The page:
A major challenge in battery manufacturing is temperature management within the battery cells. The cells must be operated within a specific temperature range to safeguard their performance by avoiding overheating of the parts. For combating this, although a heat-conducting paste is applied, a bubble free result is crucial to guarantee seamless thermal conductivity. This is a challenge because the liquid gap filler material is applied at high volumes, which requires precise metering technology. Gap filler materials, in their nature, are highly abrasive and may quickly wear out the dispensing equipment. Atlas Copco offers additional monitoring with our Quiss vision system, which monitors the position of the bead to ensure a precise result. This way, the application errors are recognized and can be corrected immediately, assuring quality, and keeps the cycle time short.

4. Module Mounting: Soft joints need ‘controlled tightening’

The battery modules are required to be mounted on top of the liquid gap filler paste, which is at the bottom of the tray, and can be done with tightening. The challenge here is the “soft joint” behaviour of the gap filler – either the paste gets pinched out easily or air enclosures remain. To guarantee even distribution of the paste and full contact between the battery modules and the thermal compound, the tightening process needs to be entirely flexible and manageable. The programmed tightening strategy needs to consider the behaviour of the liquid conducting paste to create optimal contact. An electronically-controlled multi-spindle solution from Atlas Copco achieves an even tightening process. By working synchronously in the final tightening, the cycle time is reduced, and each module is fixed evenly in the tray.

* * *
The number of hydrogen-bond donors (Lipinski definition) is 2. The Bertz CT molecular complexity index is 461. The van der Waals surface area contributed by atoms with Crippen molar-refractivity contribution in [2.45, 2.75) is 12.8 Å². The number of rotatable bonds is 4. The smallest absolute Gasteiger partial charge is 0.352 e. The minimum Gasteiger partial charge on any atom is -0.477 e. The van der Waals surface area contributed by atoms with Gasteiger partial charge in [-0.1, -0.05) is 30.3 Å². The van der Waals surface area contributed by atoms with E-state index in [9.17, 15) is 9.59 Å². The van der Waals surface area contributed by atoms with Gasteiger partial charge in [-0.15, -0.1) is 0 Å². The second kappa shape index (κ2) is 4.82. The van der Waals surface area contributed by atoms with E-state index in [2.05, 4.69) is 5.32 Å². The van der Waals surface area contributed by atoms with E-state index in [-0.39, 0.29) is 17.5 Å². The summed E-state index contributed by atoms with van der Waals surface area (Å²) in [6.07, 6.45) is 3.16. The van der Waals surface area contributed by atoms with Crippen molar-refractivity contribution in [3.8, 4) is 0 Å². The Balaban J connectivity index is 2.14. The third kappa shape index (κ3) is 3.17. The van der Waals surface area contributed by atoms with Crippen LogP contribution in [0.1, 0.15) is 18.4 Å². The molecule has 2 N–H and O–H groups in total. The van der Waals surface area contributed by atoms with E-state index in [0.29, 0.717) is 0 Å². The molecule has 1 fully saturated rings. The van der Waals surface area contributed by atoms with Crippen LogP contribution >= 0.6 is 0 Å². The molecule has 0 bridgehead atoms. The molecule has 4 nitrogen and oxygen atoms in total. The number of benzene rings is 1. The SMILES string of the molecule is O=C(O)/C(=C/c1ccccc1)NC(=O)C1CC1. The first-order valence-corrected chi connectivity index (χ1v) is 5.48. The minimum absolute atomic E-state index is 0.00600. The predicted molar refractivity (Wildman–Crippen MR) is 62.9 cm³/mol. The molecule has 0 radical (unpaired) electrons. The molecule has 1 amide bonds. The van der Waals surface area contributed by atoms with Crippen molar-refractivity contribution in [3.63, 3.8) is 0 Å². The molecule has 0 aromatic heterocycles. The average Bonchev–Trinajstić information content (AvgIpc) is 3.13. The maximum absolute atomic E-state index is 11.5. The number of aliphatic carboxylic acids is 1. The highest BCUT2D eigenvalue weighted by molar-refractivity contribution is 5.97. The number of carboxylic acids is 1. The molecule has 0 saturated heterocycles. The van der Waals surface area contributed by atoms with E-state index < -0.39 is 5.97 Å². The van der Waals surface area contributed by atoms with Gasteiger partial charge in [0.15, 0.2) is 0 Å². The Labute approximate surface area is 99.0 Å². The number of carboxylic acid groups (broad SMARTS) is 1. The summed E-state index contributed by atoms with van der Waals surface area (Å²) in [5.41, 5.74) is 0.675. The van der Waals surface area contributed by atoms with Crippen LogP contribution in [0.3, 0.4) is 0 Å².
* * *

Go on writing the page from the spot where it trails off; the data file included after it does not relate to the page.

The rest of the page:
5. Cover Sealing: Protection against moisture and gases is crucial

Once all modules are tightly fixed, and the battery management system is installed, the tray must be sealed. It is crucial to avoid any penetration of moisture; otherwise the battery power deteriorates dramatically, which can lead to damage and corrosion. Furthermore, the battery produces hazardous gases that can be harmful for the passengers. Hence, the internal space must be sealed securely not just internally, but also externally. For this step, a precise and uninterrupted sealing application is vital. This can be done either on the cover or on the tray. Since the battery cannot be exposed to heat, materials such as 1C hot butyl, 2C polyurethane or 2C silicone is suitable, as they also do not require any oven curing. Another advantage of using hot butyl is that it is also removable for any required service works. However, regardless of the material, the company’s sealing solution ensures uniform adhesive distribution from beginning point till end of the bead with highest precision to ensure a tight seal.

6. Cover-to-tray joining: Serviceability calls for reverse joining

As the final step, the cover is mounted on the ‘housing.’ At this stage, the housing is only accessible from the outside and this needs to be considered while selecting the joining technology. This bond should also be detachable to facilitate maintenance and dismantling. Flow drill fastening technology meets these requirements perfectly. The screw is rotated at high speed and pressure to warm up the material. This allows the fastener to push through the material stack, cutting the thread in the process. This is an efficient and flexible joining technology for multi-material stacks. The process provides reliable mechanical bonding, is reversible and requires only one-sided access. No surface preparation is needed, as well. The metallic components are thus in a conductive bond and form a Faraday cage, which prevents electromagnetic interference.

It may sound hard to believe, but Atlas Copco is the only company to offer a variety of technologies and truly “The Total Solution.” It is all about creating value for clients across all fields of manufacturing. Customers prefer Atlas Copco’s solutions because of the company’s focus on ergonomics, as well as high-quality, leading edge software-based technologies. Atlas Copco builds things to last, and it called this “Sustainable Productivity.”